The next wave of Office products, Office 2010, includes InfoPath 2010. Unlike the previous versions, the InfoPath client is split into two programs in this release—InfoPath Designer and InfoPath Filler. This creates a clearer distinction between the process of creating a form and the process of filling one out. There is also a change in focus from InfoPath being a standalone product to being the primary design tool for SharePoint forms. This builds on the browser-based forms capabilities that were introduced in the 2007 release with easier customization of SharePoint data collection elements for lists and workflows.
When opening either product, those familiar with earlier versions of InfoPath will notice instantly the change in user interface. The fluent user interface, sometimes referred to as the ribbon UI, which was introduced in many Office 2007 products, has now extended to InfoPath. The idea of the ribbon UI is to make it easier to find features by grouping them into contextual tabs that appear when relevant, such as the Table Layout tab (see Figure 1.7), appearing when you start to edit a table.
Figure 1.7 The Table Layout tab
When the ribbon UI was first introduced, a strong piece of customer feedback was regarding the lack of a File menu. So, in the 2010 release of Office, a new backstage tab was introduced, which allows access to those functions traditionally associated with the File menu, such as Save and Open, as well as functionality around publishing and compatibility of the form. When InfoPath Designer is first opened, it opens in this backstage view, automatically selecting the section for designing a new form. This replaces the Design a Form Template dialog from InfoPath 2007, but many of the template types, such as Blank Form and Web Service, remain the same. The main differences in form template types are around the tighter integration with Microsoft SharePoint Server 2010. There are the options to create forms based on a SharePoint List, a SharePoint Form Library, and a form that sets the document properties of files in a SharePoint document library.
The integration improvements between InfoPath and SharePoint include the ability to customize the SharePoint list entry form using InfoPath and more easily create forms to initialize workflows and execute workflow tasks. One of the improvements around browser-enabled forms is the introduction of an InfoPath Form Web Part to SharePoint, which makes it much easier to include an InfoPath form as part of a SharePoint page. Combining InfoPath with SharePoint will be discussed in more detail in later chapters of this book.
The 2010 release of InfoPath improves the browser-enabled form capabilities provided by InfoPath Forms Services. The gap of functionality has narrowed between what is possible in the InfoPath client and what is possible in the browser. The majority of features and controls now work exactly the same in the browser as the client. When designing a new form, the default setting is for a Web browser form, whereas in InfoPath 2007 the default was for a client form.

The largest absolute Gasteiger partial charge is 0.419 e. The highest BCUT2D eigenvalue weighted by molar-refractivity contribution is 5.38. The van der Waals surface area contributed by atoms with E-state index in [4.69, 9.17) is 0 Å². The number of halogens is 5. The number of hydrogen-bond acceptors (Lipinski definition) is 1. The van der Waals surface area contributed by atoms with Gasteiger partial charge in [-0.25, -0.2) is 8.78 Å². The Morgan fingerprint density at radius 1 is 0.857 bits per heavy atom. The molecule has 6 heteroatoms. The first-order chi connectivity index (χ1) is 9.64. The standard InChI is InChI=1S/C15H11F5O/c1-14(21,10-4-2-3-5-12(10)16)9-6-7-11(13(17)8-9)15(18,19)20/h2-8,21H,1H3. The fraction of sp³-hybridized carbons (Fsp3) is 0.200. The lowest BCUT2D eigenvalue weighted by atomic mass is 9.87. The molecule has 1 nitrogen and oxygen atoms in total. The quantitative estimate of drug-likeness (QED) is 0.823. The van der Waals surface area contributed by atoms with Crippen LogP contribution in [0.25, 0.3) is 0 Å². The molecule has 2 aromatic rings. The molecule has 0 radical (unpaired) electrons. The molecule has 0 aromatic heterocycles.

InfoPath 2010 has introduced some new controls—Person/Group Picker, External Item Picker, Picture Button, Hyperlink, and Signature Line.
There are other significant improvements around the management of rules. There is now a Rules task pane (see Figure 1.8), which can be used to organize the rules associated with the controls on the form. This makes it easier to add and manage multiple rules—for example, conditional formatting or setting field values—to an individual control. There is also a new option, which is to copy a rule or rules from one control and paste them on another. If you have two text fields and want to create the same multiple conditional formatting rules on both, you can now create the rules once, use the Copy All button, and then simply select the other field and select to Paste Rules. In previous versions of InfoPath, you would have been forced to create the rules separately for each control.
Figure 1.8 The Rules task pane prior to rules being created
The developer experience for InfoPath 2010 has had a few changes. As with InfoPath 2007, you can use Visual Studio Tools for Applications to add small pieces of code to a form. The ribbon UI includes a Developer tab. This allows you to choose from a selection of event templates to easily associate your code to specific actions within the form. For example, selecting Form Loading Event allows you to write code when the form is loaded and Changed Event creates code associated to a selected field that will run when that field changes. This makes it easier to organize small pieces of code attached to a form.
There are other improvements that are less obvious around performance. Some processes that used to take many dialog boxes now involve less. There is one significant improvement around form publishing, which is the introduction of the Quick Publish button. As with earlier versions, when you have finished designing your form, you must publish it before it can be filled out. The various options for publishing will be discussed in Chapter 9. In InfoPath 2007, every time a change is made, the form must be republished by going through the whole publishing process. In InfoPath 2010, the Quick Publish button allows you to publish your updated form template while keeping the rest of the settings the same.
As you can probably tell just from this introduction, InfoPath contains a very rich set of features for creating forms for SharePoint Server 2010. In addition, InfoPath remains a powerful tool for creating standalone forms.